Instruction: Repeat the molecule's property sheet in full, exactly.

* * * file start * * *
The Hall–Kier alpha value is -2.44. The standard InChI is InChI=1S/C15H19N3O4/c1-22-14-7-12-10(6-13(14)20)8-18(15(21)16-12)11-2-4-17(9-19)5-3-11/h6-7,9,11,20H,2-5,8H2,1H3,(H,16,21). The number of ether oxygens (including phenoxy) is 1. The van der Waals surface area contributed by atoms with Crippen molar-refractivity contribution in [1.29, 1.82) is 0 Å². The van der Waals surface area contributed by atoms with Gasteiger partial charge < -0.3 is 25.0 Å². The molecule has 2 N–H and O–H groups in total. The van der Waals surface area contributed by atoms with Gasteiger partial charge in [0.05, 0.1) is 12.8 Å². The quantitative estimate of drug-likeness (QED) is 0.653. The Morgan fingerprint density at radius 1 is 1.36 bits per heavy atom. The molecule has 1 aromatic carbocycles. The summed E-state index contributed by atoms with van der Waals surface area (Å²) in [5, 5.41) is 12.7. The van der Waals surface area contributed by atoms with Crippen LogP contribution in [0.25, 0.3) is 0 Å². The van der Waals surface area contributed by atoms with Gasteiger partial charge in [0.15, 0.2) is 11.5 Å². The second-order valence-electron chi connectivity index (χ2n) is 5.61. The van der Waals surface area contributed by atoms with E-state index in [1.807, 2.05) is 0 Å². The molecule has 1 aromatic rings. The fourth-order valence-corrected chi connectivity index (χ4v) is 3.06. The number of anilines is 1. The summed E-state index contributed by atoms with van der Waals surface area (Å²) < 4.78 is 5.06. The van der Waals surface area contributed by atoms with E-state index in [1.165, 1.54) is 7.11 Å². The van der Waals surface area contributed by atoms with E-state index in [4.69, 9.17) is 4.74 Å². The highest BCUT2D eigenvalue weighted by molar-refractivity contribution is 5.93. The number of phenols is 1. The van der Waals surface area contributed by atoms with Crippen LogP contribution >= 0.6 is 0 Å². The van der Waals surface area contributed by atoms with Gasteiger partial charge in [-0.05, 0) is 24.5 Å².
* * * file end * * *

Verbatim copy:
The Hall–Kier alpha value is -2.44. The standard InChI is InChI=1S/C15H19N3O4/c1-22-14-7-12-10(6-13(14)20)8-18(15(21)16-12)11-2-4-17(9-19)5-3-11/h6-7,9,11,20H,2-5,8H2,1H3,(H,16,21). The number of ether oxygens (including phenoxy) is 1. The van der Waals surface area contributed by atoms with Crippen molar-refractivity contribution in [1.29, 1.82) is 0 Å². The van der Waals surface area contributed by atoms with Gasteiger partial charge < -0.3 is 25.0 Å². The molecule has 2 N–H and O–H groups in total. The van der Waals surface area contributed by atoms with Gasteiger partial charge in [0.05, 0.1) is 12.8 Å². The quantitative estimate of drug-likeness (QED) is 0.653. The Morgan fingerprint density at radius 1 is 1.36 bits per heavy atom. The molecule has 1 aromatic carbocycles. The summed E-state index contributed by atoms with van der Waals surface area (Å²) in [5, 5.41) is 12.7. The van der Waals surface area contributed by atoms with Crippen LogP contribution in [0.25, 0.3) is 0 Å². The van der Waals surface area contributed by atoms with Gasteiger partial charge in [0.15, 0.2) is 11.5 Å². The second-order valence-electron chi connectivity index (χ2n) is 5.61. The van der Waals surface area contributed by atoms with E-state index in [1.807, 2.05) is 0 Å². The molecule has 1 aromatic rings. The fourth-order valence-corrected chi connectivity index (χ4v) is 3.06. The number of anilines is 1. The summed E-state index contributed by atoms with van der Waals surface area (Å²) < 4.78 is 5.06. The van der Waals surface area contributed by atoms with E-state index in [1.165, 1.54) is 7.11 Å². The van der Waals surface area contributed by atoms with E-state index in [4.69, 9.17) is 4.74 Å². The highest BCUT2D eigenvalue weighted by molar-refractivity contribution is 5.93. The number of phenols is 1. The van der Waals surface area contributed by atoms with Crippen LogP contribution >= 0.6 is 0 Å². The van der Waals surface area contributed by atoms with Gasteiger partial charge in [-0.05, 0) is 24.5 Å².